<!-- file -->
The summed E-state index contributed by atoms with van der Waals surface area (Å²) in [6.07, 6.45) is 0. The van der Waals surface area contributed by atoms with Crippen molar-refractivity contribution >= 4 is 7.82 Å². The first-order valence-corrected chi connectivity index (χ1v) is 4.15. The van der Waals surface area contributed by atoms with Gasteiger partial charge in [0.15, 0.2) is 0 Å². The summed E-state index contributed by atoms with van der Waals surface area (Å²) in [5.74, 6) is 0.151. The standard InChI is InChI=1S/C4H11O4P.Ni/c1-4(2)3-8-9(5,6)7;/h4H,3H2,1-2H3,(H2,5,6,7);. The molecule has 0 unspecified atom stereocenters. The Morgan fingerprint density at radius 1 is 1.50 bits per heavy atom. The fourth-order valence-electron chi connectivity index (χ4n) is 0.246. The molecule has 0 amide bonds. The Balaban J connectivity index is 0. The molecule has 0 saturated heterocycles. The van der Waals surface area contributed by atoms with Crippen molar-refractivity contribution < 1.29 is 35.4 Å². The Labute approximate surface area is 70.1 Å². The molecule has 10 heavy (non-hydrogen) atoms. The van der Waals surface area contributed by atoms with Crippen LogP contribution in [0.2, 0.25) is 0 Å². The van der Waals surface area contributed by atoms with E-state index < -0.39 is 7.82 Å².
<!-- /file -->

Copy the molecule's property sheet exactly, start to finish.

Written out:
The summed E-state index contributed by atoms with van der Waals surface area (Å²) in [6.07, 6.45) is 0. The van der Waals surface area contributed by atoms with Crippen molar-refractivity contribution >= 4 is 7.82 Å². The first-order valence-corrected chi connectivity index (χ1v) is 4.15. The van der Waals surface area contributed by atoms with Gasteiger partial charge in [0.15, 0.2) is 0 Å². The summed E-state index contributed by atoms with van der Waals surface area (Å²) in [5.74, 6) is 0.151. The standard InChI is InChI=1S/C4H11O4P.Ni/c1-4(2)3-8-9(5,6)7;/h4H,3H2,1-2H3,(H2,5,6,7);. The molecule has 0 unspecified atom stereocenters. The Morgan fingerprint density at radius 1 is 1.50 bits per heavy atom. The fourth-order valence-electron chi connectivity index (χ4n) is 0.246. The molecule has 0 amide bonds. The Balaban J connectivity index is 0. The molecule has 0 saturated heterocycles. The van der Waals surface area contributed by atoms with Crippen molar-refractivity contribution < 1.29 is 35.4 Å². The Labute approximate surface area is 70.1 Å². The molecule has 10 heavy (non-hydrogen) atoms. The van der Waals surface area contributed by atoms with Crippen LogP contribution in [0.2, 0.25) is 0 Å². The van der Waals surface area contributed by atoms with E-state index < -0.39 is 7.82 Å².